Review: The Ruins
3 stars (out of 5)
by R. Kurt Osenlund
Chills aren't the only things that get under the skin in The Ruins, the screamy, squirmy adaptation of Scott Smith's hit 2006 novel of the same name. Smith penned the adventure-thriller's screenplay as well, his first since 1998's A Simple Plan - also based on one of his books - which earned him an Oscar nomination. His sophomore effort certainly won't do the same, but it will keep most viewers tangled up in its gruesome story, perhaps even making them a bit wary of their shrubbery when they return home.
Amy, Jeff, Stacy and Eric are four twenty-somethings vacationing in Mexico, who've seen little more than the poolside bar since they arrived. When a handsome stranger named Mathias clues the group in on a rumored archaeological dig site not far from their resort, the jaded tourists proceed to make one of the most fatal mistakes of this genre: they trust and follow the stranger. Turns out Mathias is the least of their problems, but he does lead them to a place that will present a great many more: an ancient Mayan temple hidden in the jungle (the path to which is riddled with the usual warning signs of cautious villagers and creepy children). As the palm trees part, and the vine-covered structure is revealed in a sandy clearing, the group is immediately surrounded by dozens of angry, armed natives who inexplicably refuse to let them retrace their steps. When one of the companions is gunned down as a warning, it's pretty clear that no one is going back to the pool anytime soon.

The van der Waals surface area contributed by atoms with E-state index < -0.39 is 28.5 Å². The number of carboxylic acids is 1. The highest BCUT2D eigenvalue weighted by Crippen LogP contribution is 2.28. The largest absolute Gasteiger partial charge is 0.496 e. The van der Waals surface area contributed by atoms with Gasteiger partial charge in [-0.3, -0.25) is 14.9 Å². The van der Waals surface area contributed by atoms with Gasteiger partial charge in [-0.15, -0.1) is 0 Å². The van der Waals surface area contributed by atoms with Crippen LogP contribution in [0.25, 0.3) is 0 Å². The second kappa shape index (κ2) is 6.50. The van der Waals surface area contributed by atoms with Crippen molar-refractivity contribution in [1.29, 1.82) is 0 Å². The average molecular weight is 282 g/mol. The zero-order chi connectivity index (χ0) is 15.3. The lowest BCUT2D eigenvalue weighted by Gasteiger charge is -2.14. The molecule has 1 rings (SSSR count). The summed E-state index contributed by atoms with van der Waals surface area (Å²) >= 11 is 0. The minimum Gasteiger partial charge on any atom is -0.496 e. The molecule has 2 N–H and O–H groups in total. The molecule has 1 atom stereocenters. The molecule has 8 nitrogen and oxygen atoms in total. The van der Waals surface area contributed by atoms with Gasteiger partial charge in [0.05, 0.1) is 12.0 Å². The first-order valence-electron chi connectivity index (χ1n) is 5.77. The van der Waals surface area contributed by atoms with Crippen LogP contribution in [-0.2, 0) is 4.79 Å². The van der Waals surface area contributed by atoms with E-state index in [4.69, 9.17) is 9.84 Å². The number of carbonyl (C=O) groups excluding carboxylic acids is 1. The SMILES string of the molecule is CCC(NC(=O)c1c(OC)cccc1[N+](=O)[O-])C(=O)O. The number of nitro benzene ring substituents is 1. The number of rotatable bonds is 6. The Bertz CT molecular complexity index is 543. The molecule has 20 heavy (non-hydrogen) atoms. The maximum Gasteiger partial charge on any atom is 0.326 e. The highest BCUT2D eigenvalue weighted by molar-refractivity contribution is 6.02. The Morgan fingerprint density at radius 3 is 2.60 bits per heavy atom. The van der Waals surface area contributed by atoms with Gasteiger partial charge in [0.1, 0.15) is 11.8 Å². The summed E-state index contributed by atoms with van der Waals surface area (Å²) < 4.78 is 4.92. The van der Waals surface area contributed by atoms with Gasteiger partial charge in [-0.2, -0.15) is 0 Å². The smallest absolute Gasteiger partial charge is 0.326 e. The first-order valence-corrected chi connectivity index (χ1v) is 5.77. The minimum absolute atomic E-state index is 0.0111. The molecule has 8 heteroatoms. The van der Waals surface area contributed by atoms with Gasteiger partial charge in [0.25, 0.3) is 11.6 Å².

Mathias and the two young couples - not that it's too important, but that would be Amy (Donnie Darko's Jena Malone) and Jeff (The Deep End's Jonathan Tucker, all grown up), and Stacy (Lords of Dogtown's Laura Ramsey) and Eric (X-Men's Shawn Ashmore) – have no choice but to climb to the top of the ruins, which is where most of the film's gradually descending plot takes place. Amidst arguments about hope for rescue and means to escape, Mathias and co. soon realize that they're not the only animate objects on the pyramid. The twisted mass of thousands of vines reveals a sinister, carnivorous life, that creeps into people's wounds and mimics screams and cellphone rings via eerie floral vibrations. The audience discovers at the same pace as the characters that the men with guns below are quarantining the deadly plants and anyone/thing that comes in contact with them.
The Ruins doesn't really break any new ground as far as scary flicks starring pretty young things go, but it does do something interesting in the way it unfurls its narrative. There is no real “wow!” moment in this movie; no dramatic, inciting incident of insanity upon which all hell breaks loose. As soon as the group steps onto that temple's sand-covered lot, they're basically doomed, and the events that follow are just piled on top of one another as things get progressively worse. There is a scene in which Amy and Stacy learn the full, deadly reach of the vines' grasp in the temple's interior (thanks to some very unimpressive CG), but the moment is no surprise to the viewer at that point. A little more surprising may be the daring level of gore depicted. Characters lose limbs, see brains splatter, and when one's flesh and brain are literally infiltrated by the nasty plant life, let's just say she doesn't use will power to expel it.
Despite its overall mediocrity, The Ruins kept me tight in its grip right to the end. The acting is good, the tensions run high, and the desperation cuts as deep as the film's infectious vegetation. I have little doubt that the movie is a serious step down from the book, but it exceeds the expectations of what a Gen-X, by-the-numbers thriller generally delivers.